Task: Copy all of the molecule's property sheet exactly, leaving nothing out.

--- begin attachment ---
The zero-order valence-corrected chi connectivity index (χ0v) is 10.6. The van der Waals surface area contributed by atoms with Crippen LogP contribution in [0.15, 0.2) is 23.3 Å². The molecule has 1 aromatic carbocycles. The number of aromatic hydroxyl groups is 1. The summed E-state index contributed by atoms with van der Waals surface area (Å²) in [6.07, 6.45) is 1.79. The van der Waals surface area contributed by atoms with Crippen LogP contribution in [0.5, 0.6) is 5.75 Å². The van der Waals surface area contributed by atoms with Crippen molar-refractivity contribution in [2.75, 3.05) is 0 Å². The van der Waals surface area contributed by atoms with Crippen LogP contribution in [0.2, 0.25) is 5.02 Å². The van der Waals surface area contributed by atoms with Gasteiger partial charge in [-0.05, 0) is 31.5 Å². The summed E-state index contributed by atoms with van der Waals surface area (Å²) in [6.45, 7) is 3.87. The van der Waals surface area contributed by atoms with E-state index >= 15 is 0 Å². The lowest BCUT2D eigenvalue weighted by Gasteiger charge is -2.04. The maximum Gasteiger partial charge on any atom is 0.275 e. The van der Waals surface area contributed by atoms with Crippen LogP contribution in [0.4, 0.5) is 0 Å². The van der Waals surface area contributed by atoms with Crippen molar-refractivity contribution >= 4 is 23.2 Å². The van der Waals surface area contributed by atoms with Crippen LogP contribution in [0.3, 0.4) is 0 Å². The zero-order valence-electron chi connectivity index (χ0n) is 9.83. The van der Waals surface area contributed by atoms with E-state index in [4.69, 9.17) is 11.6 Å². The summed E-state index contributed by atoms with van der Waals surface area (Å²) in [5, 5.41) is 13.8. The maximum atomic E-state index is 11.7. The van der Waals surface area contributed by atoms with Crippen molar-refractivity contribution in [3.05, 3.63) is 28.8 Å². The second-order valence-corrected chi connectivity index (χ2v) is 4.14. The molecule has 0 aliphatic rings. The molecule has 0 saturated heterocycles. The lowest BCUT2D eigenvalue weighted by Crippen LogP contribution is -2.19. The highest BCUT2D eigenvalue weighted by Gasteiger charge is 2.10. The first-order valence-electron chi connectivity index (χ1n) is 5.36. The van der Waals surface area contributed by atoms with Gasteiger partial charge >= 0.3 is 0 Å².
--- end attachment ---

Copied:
The zero-order valence-corrected chi connectivity index (χ0v) is 10.6. The van der Waals surface area contributed by atoms with Crippen LogP contribution in [0.15, 0.2) is 23.3 Å². The molecule has 1 aromatic carbocycles. The number of aromatic hydroxyl groups is 1. The summed E-state index contributed by atoms with van der Waals surface area (Å²) in [6.07, 6.45) is 1.79. The van der Waals surface area contributed by atoms with Crippen LogP contribution in [0.5, 0.6) is 5.75 Å². The van der Waals surface area contributed by atoms with Crippen molar-refractivity contribution in [2.75, 3.05) is 0 Å². The van der Waals surface area contributed by atoms with Crippen LogP contribution in [0.2, 0.25) is 5.02 Å². The van der Waals surface area contributed by atoms with Gasteiger partial charge in [-0.05, 0) is 31.5 Å². The summed E-state index contributed by atoms with van der Waals surface area (Å²) in [6.45, 7) is 3.87. The van der Waals surface area contributed by atoms with E-state index >= 15 is 0 Å². The lowest BCUT2D eigenvalue weighted by Gasteiger charge is -2.04. The maximum Gasteiger partial charge on any atom is 0.275 e. The van der Waals surface area contributed by atoms with Crippen LogP contribution in [0.4, 0.5) is 0 Å². The van der Waals surface area contributed by atoms with Crippen molar-refractivity contribution >= 4 is 23.2 Å². The van der Waals surface area contributed by atoms with Crippen LogP contribution in [0.3, 0.4) is 0 Å². The zero-order valence-electron chi connectivity index (χ0n) is 9.83. The van der Waals surface area contributed by atoms with E-state index in [4.69, 9.17) is 11.6 Å². The summed E-state index contributed by atoms with van der Waals surface area (Å²) in [5, 5.41) is 13.8. The maximum atomic E-state index is 11.7. The van der Waals surface area contributed by atoms with Crippen molar-refractivity contribution in [3.05, 3.63) is 28.8 Å². The second-order valence-corrected chi connectivity index (χ2v) is 4.14. The molecule has 0 aliphatic rings. The molecule has 0 saturated heterocycles. The lowest BCUT2D eigenvalue weighted by Crippen LogP contribution is -2.19. The highest BCUT2D eigenvalue weighted by Gasteiger charge is 2.10. The first-order valence-electron chi connectivity index (χ1n) is 5.36. The van der Waals surface area contributed by atoms with Gasteiger partial charge >= 0.3 is 0 Å².